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Miss. lawmakers enter session without roadmap for budget talks

Mississippi lawmakers have lots of names for their initial, proposed state budget: It can be a blueprint or a roadmap or something that sounds like “elbow.”

Regardless of what they call it, lawmakers will start their 2007 session without a plan endorsed by the Joint Legislative Budget Committee. Even longtime lawmakers say it’s the first time in memory for this to happen.

It’ll be a bit like setting off on a long road trip without the big, coffee-stained Rand McNally flopped open in the passenger seat. Legislators still hope to reach their destination of Finished Budget, but they might get off course, take a few unnecessary turns and hit some potholes along the way.

“Ultimately, we’ll work together and get a budget,” an optimistic Lt. Gov. Amy Tuck said as a preliminary round of budget talks stalled last week.

Because of sharp disagreements over school funding, the Joint Legislative Budget Committee missed a Dec. 15 deadline to adopt its blueprint. The document usually guides the full House and Senate during the final months in a nearly yearlong process of deciding how much to spend on everything from schools to prisons to Medicaid.

The final version of the budget is supposed to be approved by early April, and the new state fiscal year starts July 1.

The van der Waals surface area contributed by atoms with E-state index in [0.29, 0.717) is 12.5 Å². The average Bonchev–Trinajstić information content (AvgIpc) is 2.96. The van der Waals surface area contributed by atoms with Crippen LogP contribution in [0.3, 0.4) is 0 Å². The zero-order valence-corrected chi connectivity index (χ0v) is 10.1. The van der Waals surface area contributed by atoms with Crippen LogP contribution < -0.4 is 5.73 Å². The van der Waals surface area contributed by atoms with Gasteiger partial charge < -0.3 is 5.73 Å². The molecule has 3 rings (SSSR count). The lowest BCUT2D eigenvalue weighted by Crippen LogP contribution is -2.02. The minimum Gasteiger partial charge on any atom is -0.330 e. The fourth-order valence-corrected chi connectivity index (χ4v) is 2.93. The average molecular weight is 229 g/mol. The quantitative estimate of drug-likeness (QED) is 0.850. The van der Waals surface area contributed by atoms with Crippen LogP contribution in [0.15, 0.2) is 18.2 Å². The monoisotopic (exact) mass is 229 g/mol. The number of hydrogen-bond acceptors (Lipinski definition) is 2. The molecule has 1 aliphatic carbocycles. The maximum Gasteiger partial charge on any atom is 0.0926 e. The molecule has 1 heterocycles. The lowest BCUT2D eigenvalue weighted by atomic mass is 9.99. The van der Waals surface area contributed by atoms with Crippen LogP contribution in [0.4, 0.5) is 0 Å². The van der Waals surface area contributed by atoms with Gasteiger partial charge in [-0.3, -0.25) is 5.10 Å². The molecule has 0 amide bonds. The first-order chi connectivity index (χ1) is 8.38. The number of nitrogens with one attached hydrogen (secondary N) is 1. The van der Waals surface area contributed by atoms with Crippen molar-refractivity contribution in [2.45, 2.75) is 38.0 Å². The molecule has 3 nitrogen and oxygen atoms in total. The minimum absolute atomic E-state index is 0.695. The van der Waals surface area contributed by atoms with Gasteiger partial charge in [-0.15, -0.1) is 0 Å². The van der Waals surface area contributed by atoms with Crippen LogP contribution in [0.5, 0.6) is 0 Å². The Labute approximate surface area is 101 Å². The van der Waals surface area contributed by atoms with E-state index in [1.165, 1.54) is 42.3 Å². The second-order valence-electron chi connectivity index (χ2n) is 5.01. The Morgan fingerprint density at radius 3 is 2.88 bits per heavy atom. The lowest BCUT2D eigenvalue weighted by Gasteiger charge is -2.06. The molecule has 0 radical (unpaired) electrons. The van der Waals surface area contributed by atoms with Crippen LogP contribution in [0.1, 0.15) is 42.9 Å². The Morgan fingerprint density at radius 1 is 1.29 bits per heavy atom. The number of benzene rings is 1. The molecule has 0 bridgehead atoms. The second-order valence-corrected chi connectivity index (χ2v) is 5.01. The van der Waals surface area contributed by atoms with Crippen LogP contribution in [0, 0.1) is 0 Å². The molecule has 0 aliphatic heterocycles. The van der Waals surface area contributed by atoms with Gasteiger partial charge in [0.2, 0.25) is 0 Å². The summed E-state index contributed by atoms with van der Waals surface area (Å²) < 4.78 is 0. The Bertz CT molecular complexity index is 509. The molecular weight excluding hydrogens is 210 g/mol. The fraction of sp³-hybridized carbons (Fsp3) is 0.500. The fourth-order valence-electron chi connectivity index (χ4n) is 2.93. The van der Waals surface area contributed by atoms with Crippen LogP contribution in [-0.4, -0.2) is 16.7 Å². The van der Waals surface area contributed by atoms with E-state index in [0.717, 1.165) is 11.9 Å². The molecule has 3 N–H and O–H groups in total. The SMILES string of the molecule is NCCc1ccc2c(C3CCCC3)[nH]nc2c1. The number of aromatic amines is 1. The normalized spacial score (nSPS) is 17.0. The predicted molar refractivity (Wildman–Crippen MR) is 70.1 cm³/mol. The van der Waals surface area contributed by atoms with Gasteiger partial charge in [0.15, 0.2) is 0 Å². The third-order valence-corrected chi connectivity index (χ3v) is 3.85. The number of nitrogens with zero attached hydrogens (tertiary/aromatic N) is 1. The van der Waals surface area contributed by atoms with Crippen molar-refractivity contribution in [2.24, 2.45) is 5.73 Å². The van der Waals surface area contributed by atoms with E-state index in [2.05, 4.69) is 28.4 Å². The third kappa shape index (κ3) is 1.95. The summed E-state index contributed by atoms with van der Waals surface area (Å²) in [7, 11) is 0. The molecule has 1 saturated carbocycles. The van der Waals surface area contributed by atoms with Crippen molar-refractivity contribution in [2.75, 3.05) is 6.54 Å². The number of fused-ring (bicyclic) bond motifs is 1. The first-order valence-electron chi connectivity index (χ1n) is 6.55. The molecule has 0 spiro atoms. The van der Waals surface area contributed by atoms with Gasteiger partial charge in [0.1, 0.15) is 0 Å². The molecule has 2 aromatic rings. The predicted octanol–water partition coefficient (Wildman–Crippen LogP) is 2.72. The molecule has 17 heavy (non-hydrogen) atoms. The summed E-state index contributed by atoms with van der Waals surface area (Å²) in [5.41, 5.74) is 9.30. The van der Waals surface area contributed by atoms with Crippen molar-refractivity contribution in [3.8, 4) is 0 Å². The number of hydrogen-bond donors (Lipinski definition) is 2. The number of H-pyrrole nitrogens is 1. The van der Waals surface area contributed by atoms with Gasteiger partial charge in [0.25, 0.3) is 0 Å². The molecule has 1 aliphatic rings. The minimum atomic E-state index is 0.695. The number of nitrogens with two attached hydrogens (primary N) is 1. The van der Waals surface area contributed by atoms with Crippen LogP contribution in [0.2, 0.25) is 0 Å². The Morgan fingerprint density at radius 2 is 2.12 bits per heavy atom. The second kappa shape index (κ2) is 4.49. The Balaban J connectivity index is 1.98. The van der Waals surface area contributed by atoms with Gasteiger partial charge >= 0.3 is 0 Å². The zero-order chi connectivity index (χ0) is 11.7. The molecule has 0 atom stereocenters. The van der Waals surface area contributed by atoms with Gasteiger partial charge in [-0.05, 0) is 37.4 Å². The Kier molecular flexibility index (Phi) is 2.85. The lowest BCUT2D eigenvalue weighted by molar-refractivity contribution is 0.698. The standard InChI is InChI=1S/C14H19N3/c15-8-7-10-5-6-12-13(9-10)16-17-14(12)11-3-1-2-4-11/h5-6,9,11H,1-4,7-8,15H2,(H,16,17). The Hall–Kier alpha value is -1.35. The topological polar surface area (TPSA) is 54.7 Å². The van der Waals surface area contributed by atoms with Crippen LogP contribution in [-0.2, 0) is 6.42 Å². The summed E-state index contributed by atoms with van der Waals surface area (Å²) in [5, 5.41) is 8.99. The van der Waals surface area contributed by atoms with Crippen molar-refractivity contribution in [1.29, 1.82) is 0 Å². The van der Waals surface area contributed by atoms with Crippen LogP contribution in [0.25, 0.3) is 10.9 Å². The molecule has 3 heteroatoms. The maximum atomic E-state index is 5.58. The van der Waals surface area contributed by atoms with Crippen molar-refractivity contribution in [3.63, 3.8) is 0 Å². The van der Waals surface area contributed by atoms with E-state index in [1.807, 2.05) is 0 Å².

Back to that “elbow” thing. It’s Legislative-ese for “L-B-O,” or Legislative Budget Office.

Some lawmakers use “elbow” interchangeably with Joint Legislative Budget Committee. The two entities are different, but it’s hard to be picky about language in a Capitol where people routinely ask for a “physical” note rather than a “fiscal” note.

The Joint Legislative Budget Committee consists of elected officials. The elite group has seven members from the House and seven from the other end of the building — six senators and the lieutenant governor.

The Legislative Budget Office is made up of some of the hardest working employees in state government. They’re the behind-the-scenes folks who analyze the plethora of what-if scenarios that elected officials consider while divvying up tax dollars.

Here’s how “elbow” gets tossed about in budget discussions:

One lawmaker stands up and says the state should spend X-number of dollars on a particular program. Another waves a piece of paper from the Budget Committee and protests that “elbow” recommended Y-number of dollars — a smaller, or larger, amount.

Rep. George Flaggs, D-Vicksburg, who’s on the Budget Committee, has been on the receiving end of that exchange. When he was on the House floor seeking more money for education, a lawmaker with different ideas waved the “elbow” plan and mentioned that Flaggs had endorsed it.

That scenario weighed strongly on Flaggs this past week as he and other House members on the Budget Committee argued for a plan that would fulfill the mandates of the Mississippi Adequate Education program, the complex funding formula for elementary and secondary schools. Senators countered that if schools get that much money now, other state programs could go begging.

A day after the budget talks stalled, the state Department of Education released revised figures for what would be considered full funding for MAEP — and the number was $33.9 million smaller.

Gov. Haley Barbour says some House members are playing politics with education funding.

Mississippi legislators have long ignored governors’ ideas. But, Barbour made his deadline to submit a spending plan. And because his is the only document lawmakers will have when they convene next month, some of Barbour’s ideas could elbow their way into the final budget.